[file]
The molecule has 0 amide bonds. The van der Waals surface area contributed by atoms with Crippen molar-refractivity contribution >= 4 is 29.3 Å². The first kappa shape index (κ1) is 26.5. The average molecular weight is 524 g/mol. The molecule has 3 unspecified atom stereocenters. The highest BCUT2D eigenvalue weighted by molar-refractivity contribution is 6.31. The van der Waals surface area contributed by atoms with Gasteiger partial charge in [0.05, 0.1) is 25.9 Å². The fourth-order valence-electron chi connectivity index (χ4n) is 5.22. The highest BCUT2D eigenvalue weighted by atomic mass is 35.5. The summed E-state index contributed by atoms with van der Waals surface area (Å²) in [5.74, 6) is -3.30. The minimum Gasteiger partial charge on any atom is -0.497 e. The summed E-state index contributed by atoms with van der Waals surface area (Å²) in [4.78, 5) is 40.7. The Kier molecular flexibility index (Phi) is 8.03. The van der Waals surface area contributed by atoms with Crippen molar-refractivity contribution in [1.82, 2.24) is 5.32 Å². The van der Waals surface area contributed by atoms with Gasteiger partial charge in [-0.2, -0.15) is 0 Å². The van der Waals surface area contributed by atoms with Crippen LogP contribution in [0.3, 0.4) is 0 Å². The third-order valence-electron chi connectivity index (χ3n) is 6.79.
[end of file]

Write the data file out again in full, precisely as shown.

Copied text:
The molecule has 0 amide bonds. The van der Waals surface area contributed by atoms with Crippen molar-refractivity contribution >= 4 is 29.3 Å². The first kappa shape index (κ1) is 26.5. The average molecular weight is 524 g/mol. The molecule has 3 unspecified atom stereocenters. The highest BCUT2D eigenvalue weighted by molar-refractivity contribution is 6.31. The van der Waals surface area contributed by atoms with Gasteiger partial charge in [0.05, 0.1) is 25.9 Å². The fourth-order valence-electron chi connectivity index (χ4n) is 5.22. The highest BCUT2D eigenvalue weighted by atomic mass is 35.5. The summed E-state index contributed by atoms with van der Waals surface area (Å²) in [5.74, 6) is -3.30. The minimum Gasteiger partial charge on any atom is -0.497 e. The summed E-state index contributed by atoms with van der Waals surface area (Å²) in [4.78, 5) is 40.7. The Kier molecular flexibility index (Phi) is 8.03. The van der Waals surface area contributed by atoms with Crippen molar-refractivity contribution in [1.82, 2.24) is 5.32 Å². The van der Waals surface area contributed by atoms with Gasteiger partial charge in [-0.2, -0.15) is 0 Å². The van der Waals surface area contributed by atoms with Crippen LogP contribution in [0.3, 0.4) is 0 Å². The third-order valence-electron chi connectivity index (χ3n) is 6.79.